> Workbench. The Workbench, designed from Eclipse IDE technology, allows for
> full integration of all iSeries development tools, as well as any homegrown or
> vendor tools, through an open-source IDE (12/24/01).
>      Jakarta TomCat and WebSphere Application Server V4.0. At the end of 2002,
> shops enjoying IBM’s free offering of WebSphere Application Server Standard
> Edition V3.5 will be faced with a big decision. When WAS V3.5 sunsets at the
> end of this year, many shops will turn to either Jakarta TomCat, its free
> replacement, or WAS V4.0, the pricey new version of the server.
> Back[8]
> iSeries watchers give predictions for 2002
>      2002 will be the year of Java. “With the new tooling and the advancement
> of e-business technology there will be major activity in the Java arena,” says
> Bob Cancilla, founder, Ignite400.
>      There will be a huge announcement in September. Model 52, the next
> generation of iSeries hardware, is slated for announcement around Labor Day.
> This will mark the first time shops will use three-phase current, increasing
> the horsepower of the box dramatically, sources tell the Insider.
>      iSeries Nation will disappear. Although Anne Lucas, IBM project executive
> for iSeries Nation, has said she plans to double the citizenship of the
> program in 2002, some users are skeptical that it will survive the year at
> all. “iSeries Nation will fade away into nothingness, if it hasn’t already,”
> says Bradley Stone, president, BVS Tools, Mankato, MN.
>      2002 will not be as huge as 2003. “While 2003 will bring a bunch of
> out-of-the-ordinary announcements such as interactive and memory on-demand,
> 2002 will be known for point events,” says one Insider source.
>      New positions will be created to ensure security. After the tragedies in
> New York and Washington, many shops are closely examining their procedures and
> finding that they need to dedicate employees to securing their data. “This
> year will bring great opportunities for people trained in security,” says
> David Contreras, industry analyst, Contreras Associates, La Mirada, CA.      
> will start to call it the iSeries. The running joke that it is spelled iSeries
> but pronounced AS/400 may have fewer people laughing in 2002. “The pendulum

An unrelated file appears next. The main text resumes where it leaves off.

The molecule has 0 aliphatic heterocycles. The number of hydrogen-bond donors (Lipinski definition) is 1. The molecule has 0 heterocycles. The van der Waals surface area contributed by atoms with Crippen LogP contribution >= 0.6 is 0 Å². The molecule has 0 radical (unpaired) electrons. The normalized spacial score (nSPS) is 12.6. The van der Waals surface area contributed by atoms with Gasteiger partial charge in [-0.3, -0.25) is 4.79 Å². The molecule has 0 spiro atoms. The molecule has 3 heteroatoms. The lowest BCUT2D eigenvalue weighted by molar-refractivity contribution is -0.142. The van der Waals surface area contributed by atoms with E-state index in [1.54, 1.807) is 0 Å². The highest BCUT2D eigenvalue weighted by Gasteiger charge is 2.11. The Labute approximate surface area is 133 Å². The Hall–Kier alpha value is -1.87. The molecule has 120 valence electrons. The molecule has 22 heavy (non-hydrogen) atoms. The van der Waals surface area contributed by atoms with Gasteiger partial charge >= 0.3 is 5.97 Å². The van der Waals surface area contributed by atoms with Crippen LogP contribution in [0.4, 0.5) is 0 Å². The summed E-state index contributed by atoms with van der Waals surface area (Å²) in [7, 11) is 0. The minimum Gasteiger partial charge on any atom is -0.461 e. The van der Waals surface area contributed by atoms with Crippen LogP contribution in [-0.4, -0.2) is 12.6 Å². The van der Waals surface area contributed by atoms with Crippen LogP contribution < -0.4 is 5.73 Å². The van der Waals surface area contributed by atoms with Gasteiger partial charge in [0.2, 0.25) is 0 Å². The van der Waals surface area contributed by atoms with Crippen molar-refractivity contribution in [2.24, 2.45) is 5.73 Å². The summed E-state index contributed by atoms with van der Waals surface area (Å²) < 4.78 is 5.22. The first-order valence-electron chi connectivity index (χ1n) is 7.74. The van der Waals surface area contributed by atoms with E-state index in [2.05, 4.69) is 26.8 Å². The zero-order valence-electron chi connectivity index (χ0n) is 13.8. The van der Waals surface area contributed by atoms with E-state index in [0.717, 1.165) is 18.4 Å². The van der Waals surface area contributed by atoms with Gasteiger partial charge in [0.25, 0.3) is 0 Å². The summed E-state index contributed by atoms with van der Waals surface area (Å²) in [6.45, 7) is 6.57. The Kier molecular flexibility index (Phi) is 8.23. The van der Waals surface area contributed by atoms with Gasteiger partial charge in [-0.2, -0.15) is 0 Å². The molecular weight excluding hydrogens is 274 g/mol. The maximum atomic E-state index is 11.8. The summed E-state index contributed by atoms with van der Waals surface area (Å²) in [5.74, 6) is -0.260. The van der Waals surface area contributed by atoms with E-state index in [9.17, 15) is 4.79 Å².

> has started to swing and although many customers will forever call the box the
> AS/400, the new name will catch on this year,” says Peter Massiello, partner,
> OS Solutions, Danbury, CT.
> Back[9]
> The Insider’s list of 2001’s biggest iSeries market influencers
>      Buell Duncan, vp of midmarket servers, IBM. Duncan has spent the last
> year working to improve the proprietary reputation of the box. Fighting the
> losses from Y2K, Duncan helped guide the iSeries to see a 10% increase in 
> year-to-year in Q3. From asking shops to call him when they have a problem to
> his strong investment in the marketing of the platform, Duncan has shown that
> he is as dedicated to the platform as the average AS/400 user.
>      Kim Stevenson, vp of iSeries marketing, IBM. Fighting the proprietary
> reputation of the iSeries with both hands tied behind her back, and following
> a tough act in Malcolm Haines, Stevenson has proven that the iSeries can be
> marketed. From spots on World Business Report and the tech television show
> .Com, to full-page ads for iNotes for Outlook, Stevenson has fought to
> introduce the box to shops outside the install base. The question now is will
> her efforts to reach the masses translate into greater marketshare.      
> of Fast400. Whoever they may be, the creators of this CFINT-busting tool got
> under both IBM’s radar and skin, resulting in a cat-and-mouse game over the
> ethics of evading Rochester’s interactive tax. The architects claim that with
> the tool, iSeries shops are able to trick the box into thinking a job is batch
> when it is using interactive. Although IBM issued a PTF to halt the
> effectiveness of the tool, Fast400 architects promise we have not seen the
> last of them.
>      Mike Smith, distinguished engineer, IBM. Famous among lovers of CL
> Commands, Smith battled with Rochester this year to make long-awaited
> enhancements to CL and proved that this old control language is not going
> away. The enhancement of CL is a sign that not everything is going GUI and
> that traditional AS/400 computing is not dead.